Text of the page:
Tuesday, January 29, 2013

The Canon

The Baker Book House Blog, run by Louis, always provides interesting articles/posts that concern all of Christianity. He recently posted an article called What Was in the “Canon” of the First Four Centuries? It is definitely worth a look, particularly the fascinating quotes from the various Protestant authors he cites.

And if you didn't know, Baker Book House is a wonderful Christian bookstore that is located in Grand Rapids.  I have ordered from them in the past, but plan to stop by in person one of these days when life is less hectic. 


Biblical Catholic said...

Well...I'll give the guy he's responding to credit for realizing that acceptance of the so called 'apocrypha' goes back at least as far as the 4th century, most critics I read think that these books were not accepted until the Council oF Trent. They were accepted before the 4th century, but at least he's willing to back as far as the 4th century.

Dwight said...

I couldn't help but dip my toe in the water of their comments section. :)

Biblical Catholic said...

The first commentator says what I said above, namely that the 'apocrypha' wasn't accepted until Trent...that is at best a half truth....Trent was the first formal dogmatic definition of the canon of the Old Testament, but that is quite different from saying that there was no canon However what Protestants making this claim are not generally willing to admit is that it was also the first formal dogmatic definition of the canon of the New Testament...so if the Old Testament canon was 'up for grabs' before Trent (which it wasn't) then so was the New Testament canon, so if this proves anything then it proves more than they want.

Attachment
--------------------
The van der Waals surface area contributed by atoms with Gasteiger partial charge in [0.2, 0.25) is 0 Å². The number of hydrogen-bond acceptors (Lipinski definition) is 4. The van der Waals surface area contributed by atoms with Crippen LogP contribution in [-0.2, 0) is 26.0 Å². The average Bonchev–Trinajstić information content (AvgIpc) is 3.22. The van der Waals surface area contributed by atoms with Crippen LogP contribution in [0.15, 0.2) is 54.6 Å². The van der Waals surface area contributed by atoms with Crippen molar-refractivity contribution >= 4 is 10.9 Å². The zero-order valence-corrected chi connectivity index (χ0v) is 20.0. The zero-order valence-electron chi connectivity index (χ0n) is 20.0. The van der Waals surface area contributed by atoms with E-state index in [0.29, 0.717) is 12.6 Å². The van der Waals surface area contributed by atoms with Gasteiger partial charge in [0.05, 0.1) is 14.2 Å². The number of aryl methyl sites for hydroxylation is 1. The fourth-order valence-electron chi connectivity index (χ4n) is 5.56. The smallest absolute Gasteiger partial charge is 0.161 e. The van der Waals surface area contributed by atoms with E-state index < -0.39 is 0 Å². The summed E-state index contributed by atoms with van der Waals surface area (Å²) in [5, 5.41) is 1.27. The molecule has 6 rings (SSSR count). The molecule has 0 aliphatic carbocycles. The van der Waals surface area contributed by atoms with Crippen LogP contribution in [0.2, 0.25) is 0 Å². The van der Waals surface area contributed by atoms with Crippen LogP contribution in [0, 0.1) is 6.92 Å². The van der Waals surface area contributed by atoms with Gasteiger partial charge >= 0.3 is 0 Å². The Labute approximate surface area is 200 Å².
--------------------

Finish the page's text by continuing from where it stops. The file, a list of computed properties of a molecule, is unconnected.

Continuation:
Deep South Reader said...

I commented as well. Awaiting consideration:

"Offtopic: I’ve always found it interesting that Protestants will cite to Jerome and his opinion regarding the Canon as supporting the position that the deuteron-canonical do not belong in the OT. However, Protestants certainly don’t look to Jerome regarding his faith regarding the Eucharist, Baptism, the Authority of the Papacy, or really anything else.

There is also focus on the “Council of Jamnia”, a supposed POST-Ascension council of…non-Christian Jews. My question is, since when did any Christian look to non-Christian opinion as to what is authoritative for Christians?"

Biblical Catholic said...

The thing that Protestants always miss when citing Jerome's alleged hostility to the Deuterocanon is that the reason why he included it in his translation is because the Pope told him to do so...the conversation was basically...

Jerome: 'I don't want to make a Latin Bible'

Pope: 'Do it anyway'

Jerome: 'Okay boss....but I don't want to include these Deuterocanonical books'

Pope: 'Do it anyway'

Jerome 'Okay, whatever you say...you're the boss, boss'

Surely the fact that he included books he didn't want to include solely out of obedience to the authority of the Pope is more important than his initial reluctance....yes?

Theophrastus said...

The issue of canon (even when we limit ourselves to the canon of the Roman Church) is fairly complicated; certainly there were both Jewish works and Christian works held in high regard during the Second Temple period and early Christian era which today are regarded as apocryphal by Catholics; e.g., the works included in the appendix to the Clementine Vulgate, other works in some Eastern Orthodox canons but not in the Roman canon, 1 Enoch, many of the books now in the Apostolic Fathers (particularly 1 Clement, Letter of Barnabas, Shepherd of Hermas, Didache), etc.